Journal of Cholesterol and Heart Disease

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Opinion Article - Journal of Cholesterol and Heart Disease (2023) Volume 7, Issue 1

Impact and management of ventricular tachycardia on patients.

Hilliard Morita *

Department of Cardiology, Dokkyo Medical University Saitama Medical Center, Japan

*Corresponding Author:
Hilliard Morita
Department of Cardiology,
Dokkyo Medical University Saitama Medical Center,

Received: 27-Jan-2023, Manuscript No. AACHD-23-88530; Editor assigned: 30-Jan-2023, PreQC No. AACHD-23-88530(PQ); Reviewed: 13-Feb-2023, QC No. AACHD-23-88530; Revised: 17-Feb-2022, Manuscript No. AACHD-23-88530; Published: 24-Feb-2022, DOI:10.35841/aachd-7.1.134

Citation: Morita H. Impact and management of ventricular tachycardia on patients. J Cholest Heart Dis 2023;7(1):134

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Ventricular tachycardia is an important cause of sudden death. Risks and treatment approaches are determined by the underlying heart disease. Ventricular tachycardia is most commonly associated with ischemic heart disease or other forms of structural heart disease that are associated with the risk of sudden cardiac death. Several patient groups at high risk of sudden death from VT have been identified and benefit from ICD. It is important to distinguish between high-risk groups and idiopathic VT patients without structural heart disease who have a better prognosis.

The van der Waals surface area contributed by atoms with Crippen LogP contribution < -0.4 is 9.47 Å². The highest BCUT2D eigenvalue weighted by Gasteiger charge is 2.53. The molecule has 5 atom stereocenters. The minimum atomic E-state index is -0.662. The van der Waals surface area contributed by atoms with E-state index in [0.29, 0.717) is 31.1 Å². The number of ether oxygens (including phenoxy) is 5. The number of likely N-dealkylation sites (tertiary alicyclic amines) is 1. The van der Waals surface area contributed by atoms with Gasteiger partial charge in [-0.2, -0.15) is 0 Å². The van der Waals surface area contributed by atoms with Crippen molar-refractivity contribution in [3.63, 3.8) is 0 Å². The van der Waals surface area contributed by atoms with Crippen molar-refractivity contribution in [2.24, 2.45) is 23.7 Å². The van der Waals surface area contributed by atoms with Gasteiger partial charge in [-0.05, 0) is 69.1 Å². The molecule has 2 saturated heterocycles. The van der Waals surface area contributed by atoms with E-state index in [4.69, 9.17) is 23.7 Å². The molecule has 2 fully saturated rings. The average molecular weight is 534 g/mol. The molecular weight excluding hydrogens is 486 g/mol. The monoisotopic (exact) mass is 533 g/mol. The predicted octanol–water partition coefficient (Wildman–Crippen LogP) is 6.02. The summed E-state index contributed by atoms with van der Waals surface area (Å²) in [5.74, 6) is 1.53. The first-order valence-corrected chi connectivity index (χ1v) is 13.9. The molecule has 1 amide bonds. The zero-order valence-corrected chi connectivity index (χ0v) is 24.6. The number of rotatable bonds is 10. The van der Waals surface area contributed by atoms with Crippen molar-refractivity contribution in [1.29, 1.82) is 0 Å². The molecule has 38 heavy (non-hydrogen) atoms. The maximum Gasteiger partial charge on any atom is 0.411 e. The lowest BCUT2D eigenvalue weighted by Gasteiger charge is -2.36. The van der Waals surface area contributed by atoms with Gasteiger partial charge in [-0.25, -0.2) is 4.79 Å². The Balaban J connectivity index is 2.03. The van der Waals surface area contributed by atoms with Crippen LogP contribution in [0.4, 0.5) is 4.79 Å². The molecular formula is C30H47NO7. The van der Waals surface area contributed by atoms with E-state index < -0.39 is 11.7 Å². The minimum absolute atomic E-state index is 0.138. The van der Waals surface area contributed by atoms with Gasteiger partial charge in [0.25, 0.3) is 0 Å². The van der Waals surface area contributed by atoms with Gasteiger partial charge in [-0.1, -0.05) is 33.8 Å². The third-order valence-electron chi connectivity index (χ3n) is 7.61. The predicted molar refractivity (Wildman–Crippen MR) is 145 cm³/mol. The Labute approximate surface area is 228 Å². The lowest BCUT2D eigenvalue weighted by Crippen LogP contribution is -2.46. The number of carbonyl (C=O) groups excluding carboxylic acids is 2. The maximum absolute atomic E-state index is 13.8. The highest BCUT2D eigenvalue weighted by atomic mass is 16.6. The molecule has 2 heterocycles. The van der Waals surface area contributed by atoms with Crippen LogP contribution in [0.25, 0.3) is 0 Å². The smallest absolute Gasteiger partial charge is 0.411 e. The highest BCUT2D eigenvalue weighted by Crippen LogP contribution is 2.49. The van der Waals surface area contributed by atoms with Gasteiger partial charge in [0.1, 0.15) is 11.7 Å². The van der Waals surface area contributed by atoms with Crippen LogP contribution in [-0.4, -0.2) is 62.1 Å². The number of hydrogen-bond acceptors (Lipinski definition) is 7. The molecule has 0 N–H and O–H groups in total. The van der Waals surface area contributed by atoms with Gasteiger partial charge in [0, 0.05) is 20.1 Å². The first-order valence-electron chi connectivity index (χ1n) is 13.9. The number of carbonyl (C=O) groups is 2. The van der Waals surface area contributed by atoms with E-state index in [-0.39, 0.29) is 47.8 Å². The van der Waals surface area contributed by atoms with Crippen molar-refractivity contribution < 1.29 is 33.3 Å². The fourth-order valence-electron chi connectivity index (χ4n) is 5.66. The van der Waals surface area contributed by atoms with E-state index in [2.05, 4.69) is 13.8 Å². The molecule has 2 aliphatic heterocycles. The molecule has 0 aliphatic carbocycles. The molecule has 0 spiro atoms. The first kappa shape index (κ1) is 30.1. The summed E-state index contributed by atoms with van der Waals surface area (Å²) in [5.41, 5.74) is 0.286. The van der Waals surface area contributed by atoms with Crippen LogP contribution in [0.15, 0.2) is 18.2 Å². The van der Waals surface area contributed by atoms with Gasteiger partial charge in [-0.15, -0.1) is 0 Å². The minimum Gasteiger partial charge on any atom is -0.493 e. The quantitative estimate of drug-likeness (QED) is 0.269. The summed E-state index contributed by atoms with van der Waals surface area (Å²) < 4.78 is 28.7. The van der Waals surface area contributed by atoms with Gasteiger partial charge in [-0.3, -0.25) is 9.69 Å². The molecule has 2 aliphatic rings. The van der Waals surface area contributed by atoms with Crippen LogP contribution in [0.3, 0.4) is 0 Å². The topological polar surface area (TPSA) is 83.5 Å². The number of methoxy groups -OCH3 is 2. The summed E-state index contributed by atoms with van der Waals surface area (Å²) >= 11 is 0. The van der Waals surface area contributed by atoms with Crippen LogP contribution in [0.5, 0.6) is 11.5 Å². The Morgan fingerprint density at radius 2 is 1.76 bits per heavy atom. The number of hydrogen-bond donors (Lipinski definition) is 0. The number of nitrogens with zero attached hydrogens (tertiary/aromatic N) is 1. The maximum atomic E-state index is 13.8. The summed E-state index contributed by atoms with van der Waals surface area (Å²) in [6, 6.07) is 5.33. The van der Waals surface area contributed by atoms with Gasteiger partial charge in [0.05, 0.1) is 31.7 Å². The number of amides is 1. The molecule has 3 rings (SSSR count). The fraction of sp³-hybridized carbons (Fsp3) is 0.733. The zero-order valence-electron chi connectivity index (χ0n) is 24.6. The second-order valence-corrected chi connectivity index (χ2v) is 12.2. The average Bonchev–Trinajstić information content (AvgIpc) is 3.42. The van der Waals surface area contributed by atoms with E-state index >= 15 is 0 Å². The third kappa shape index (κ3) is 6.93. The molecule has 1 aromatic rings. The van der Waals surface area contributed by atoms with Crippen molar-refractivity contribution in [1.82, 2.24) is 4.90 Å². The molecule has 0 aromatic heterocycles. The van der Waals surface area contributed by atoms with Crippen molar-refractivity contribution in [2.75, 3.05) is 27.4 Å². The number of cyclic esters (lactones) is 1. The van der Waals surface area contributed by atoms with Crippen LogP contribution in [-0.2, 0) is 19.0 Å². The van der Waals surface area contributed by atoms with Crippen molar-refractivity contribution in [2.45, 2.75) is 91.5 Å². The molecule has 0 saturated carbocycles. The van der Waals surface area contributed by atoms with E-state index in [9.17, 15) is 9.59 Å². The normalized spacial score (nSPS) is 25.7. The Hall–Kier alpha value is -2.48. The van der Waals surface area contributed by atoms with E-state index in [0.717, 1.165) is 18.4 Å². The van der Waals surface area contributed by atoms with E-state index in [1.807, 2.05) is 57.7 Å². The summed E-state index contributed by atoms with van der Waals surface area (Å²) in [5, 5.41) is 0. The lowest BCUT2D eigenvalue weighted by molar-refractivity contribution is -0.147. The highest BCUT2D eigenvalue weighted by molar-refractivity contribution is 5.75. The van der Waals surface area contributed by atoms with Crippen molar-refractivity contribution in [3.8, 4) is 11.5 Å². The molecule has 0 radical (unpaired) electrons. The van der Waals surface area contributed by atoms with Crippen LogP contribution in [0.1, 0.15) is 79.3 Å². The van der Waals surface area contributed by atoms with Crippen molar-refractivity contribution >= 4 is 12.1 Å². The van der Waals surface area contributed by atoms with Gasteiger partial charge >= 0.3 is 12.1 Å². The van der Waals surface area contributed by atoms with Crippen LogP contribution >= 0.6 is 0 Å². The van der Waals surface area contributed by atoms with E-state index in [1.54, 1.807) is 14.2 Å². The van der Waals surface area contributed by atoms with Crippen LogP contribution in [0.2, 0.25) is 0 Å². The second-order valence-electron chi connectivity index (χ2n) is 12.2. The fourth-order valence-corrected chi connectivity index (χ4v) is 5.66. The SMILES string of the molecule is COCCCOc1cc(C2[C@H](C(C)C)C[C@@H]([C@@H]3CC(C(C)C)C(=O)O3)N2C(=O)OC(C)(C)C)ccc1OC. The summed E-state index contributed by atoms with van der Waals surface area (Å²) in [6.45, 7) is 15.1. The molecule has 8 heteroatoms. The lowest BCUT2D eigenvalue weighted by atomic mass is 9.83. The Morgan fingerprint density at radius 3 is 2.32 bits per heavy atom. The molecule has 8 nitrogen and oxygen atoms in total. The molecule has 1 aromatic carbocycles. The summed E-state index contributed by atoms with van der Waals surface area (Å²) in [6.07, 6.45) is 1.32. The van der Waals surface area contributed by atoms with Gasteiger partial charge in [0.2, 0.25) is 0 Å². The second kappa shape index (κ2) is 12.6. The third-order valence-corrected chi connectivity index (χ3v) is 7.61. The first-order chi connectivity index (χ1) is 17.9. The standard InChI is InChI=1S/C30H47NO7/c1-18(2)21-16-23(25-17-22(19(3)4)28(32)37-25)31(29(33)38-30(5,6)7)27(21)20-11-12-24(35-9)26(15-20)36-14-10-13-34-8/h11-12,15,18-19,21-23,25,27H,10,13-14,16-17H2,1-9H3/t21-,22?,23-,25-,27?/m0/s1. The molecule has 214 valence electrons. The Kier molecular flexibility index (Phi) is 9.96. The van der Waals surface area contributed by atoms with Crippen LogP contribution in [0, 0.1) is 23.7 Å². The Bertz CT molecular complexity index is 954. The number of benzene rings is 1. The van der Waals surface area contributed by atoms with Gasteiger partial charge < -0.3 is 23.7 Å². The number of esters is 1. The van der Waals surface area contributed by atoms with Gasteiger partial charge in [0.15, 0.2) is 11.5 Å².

Ventricular tachycardia, Sudden cardiac death, Myocardial infarction, Hypertension, ST-segment.


Ventricular tachycardia is frequently observed in medical practice. It may be completely benign, or it may be an increased risk of sudden cardiac death. Therefore, it is important that clinicians are familiar with ventricular tachycardia and able to recognize and treat it immediately when it is clinically presented. In many cases, definitive therapy for specific ventricular arrhythmias can be offered after a thorough understanding of the underlying substrates and mechanisms [1].